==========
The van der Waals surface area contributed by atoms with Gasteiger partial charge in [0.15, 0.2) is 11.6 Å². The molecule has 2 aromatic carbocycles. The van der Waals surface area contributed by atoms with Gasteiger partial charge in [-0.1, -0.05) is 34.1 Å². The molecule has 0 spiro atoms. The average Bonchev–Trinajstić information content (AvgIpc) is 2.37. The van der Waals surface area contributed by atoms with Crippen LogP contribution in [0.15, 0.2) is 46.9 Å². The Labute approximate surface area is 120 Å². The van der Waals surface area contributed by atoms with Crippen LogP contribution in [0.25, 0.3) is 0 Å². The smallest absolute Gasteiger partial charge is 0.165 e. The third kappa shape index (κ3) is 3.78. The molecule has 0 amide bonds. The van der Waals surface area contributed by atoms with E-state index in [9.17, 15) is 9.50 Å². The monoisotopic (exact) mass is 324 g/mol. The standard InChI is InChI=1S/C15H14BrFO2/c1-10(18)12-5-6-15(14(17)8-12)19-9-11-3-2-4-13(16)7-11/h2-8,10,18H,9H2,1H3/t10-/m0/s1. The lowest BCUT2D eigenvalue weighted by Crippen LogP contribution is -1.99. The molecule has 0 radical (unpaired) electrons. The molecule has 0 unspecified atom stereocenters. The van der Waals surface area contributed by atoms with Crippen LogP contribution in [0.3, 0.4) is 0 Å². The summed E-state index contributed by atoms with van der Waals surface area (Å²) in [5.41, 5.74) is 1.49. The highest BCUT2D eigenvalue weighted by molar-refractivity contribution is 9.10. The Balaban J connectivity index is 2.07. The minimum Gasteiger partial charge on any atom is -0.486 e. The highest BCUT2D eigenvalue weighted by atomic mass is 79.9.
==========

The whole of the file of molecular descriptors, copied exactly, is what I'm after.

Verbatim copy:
The van der Waals surface area contributed by atoms with Gasteiger partial charge in [0.15, 0.2) is 11.6 Å². The molecule has 2 aromatic carbocycles. The van der Waals surface area contributed by atoms with Gasteiger partial charge in [-0.1, -0.05) is 34.1 Å². The molecule has 0 spiro atoms. The average Bonchev–Trinajstić information content (AvgIpc) is 2.37. The van der Waals surface area contributed by atoms with Crippen LogP contribution in [0.15, 0.2) is 46.9 Å². The Labute approximate surface area is 120 Å². The van der Waals surface area contributed by atoms with Crippen LogP contribution in [0.25, 0.3) is 0 Å². The smallest absolute Gasteiger partial charge is 0.165 e. The third kappa shape index (κ3) is 3.78. The molecule has 0 amide bonds. The van der Waals surface area contributed by atoms with E-state index in [9.17, 15) is 9.50 Å². The monoisotopic (exact) mass is 324 g/mol. The standard InChI is InChI=1S/C15H14BrFO2/c1-10(18)12-5-6-15(14(17)8-12)19-9-11-3-2-4-13(16)7-11/h2-8,10,18H,9H2,1H3/t10-/m0/s1. The lowest BCUT2D eigenvalue weighted by Crippen LogP contribution is -1.99. The molecule has 0 radical (unpaired) electrons. The molecule has 0 unspecified atom stereocenters. The van der Waals surface area contributed by atoms with Crippen LogP contribution in [0.3, 0.4) is 0 Å². The summed E-state index contributed by atoms with van der Waals surface area (Å²) in [5.41, 5.74) is 1.49. The highest BCUT2D eigenvalue weighted by molar-refractivity contribution is 9.10. The Balaban J connectivity index is 2.07. The minimum Gasteiger partial charge on any atom is -0.486 e. The highest BCUT2D eigenvalue weighted by atomic mass is 79.9.